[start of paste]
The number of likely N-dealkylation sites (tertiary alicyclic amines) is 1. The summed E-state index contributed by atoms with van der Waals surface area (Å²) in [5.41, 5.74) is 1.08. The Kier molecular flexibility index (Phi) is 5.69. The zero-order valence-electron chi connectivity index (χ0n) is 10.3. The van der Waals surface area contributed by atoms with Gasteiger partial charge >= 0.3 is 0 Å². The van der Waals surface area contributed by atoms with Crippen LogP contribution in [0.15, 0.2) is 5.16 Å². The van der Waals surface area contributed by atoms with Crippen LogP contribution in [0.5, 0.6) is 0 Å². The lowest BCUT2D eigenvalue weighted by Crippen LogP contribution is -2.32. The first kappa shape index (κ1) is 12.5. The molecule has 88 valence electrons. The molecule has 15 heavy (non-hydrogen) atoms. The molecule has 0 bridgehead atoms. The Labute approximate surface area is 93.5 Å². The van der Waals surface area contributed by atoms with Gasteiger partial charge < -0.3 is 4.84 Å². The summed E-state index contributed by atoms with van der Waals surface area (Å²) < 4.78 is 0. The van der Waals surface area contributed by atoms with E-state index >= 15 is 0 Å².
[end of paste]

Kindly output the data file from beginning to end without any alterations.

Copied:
The number of likely N-dealkylation sites (tertiary alicyclic amines) is 1. The summed E-state index contributed by atoms with van der Waals surface area (Å²) in [5.41, 5.74) is 1.08. The Kier molecular flexibility index (Phi) is 5.69. The zero-order valence-electron chi connectivity index (χ0n) is 10.3. The van der Waals surface area contributed by atoms with Gasteiger partial charge >= 0.3 is 0 Å². The van der Waals surface area contributed by atoms with Crippen LogP contribution in [0.15, 0.2) is 5.16 Å². The van der Waals surface area contributed by atoms with Crippen LogP contribution in [0.5, 0.6) is 0 Å². The lowest BCUT2D eigenvalue weighted by Crippen LogP contribution is -2.32. The first kappa shape index (κ1) is 12.5. The molecule has 88 valence electrons. The molecule has 15 heavy (non-hydrogen) atoms. The molecule has 0 bridgehead atoms. The Labute approximate surface area is 93.5 Å². The van der Waals surface area contributed by atoms with Gasteiger partial charge < -0.3 is 4.84 Å². The summed E-state index contributed by atoms with van der Waals surface area (Å²) < 4.78 is 0. The van der Waals surface area contributed by atoms with E-state index >= 15 is 0 Å².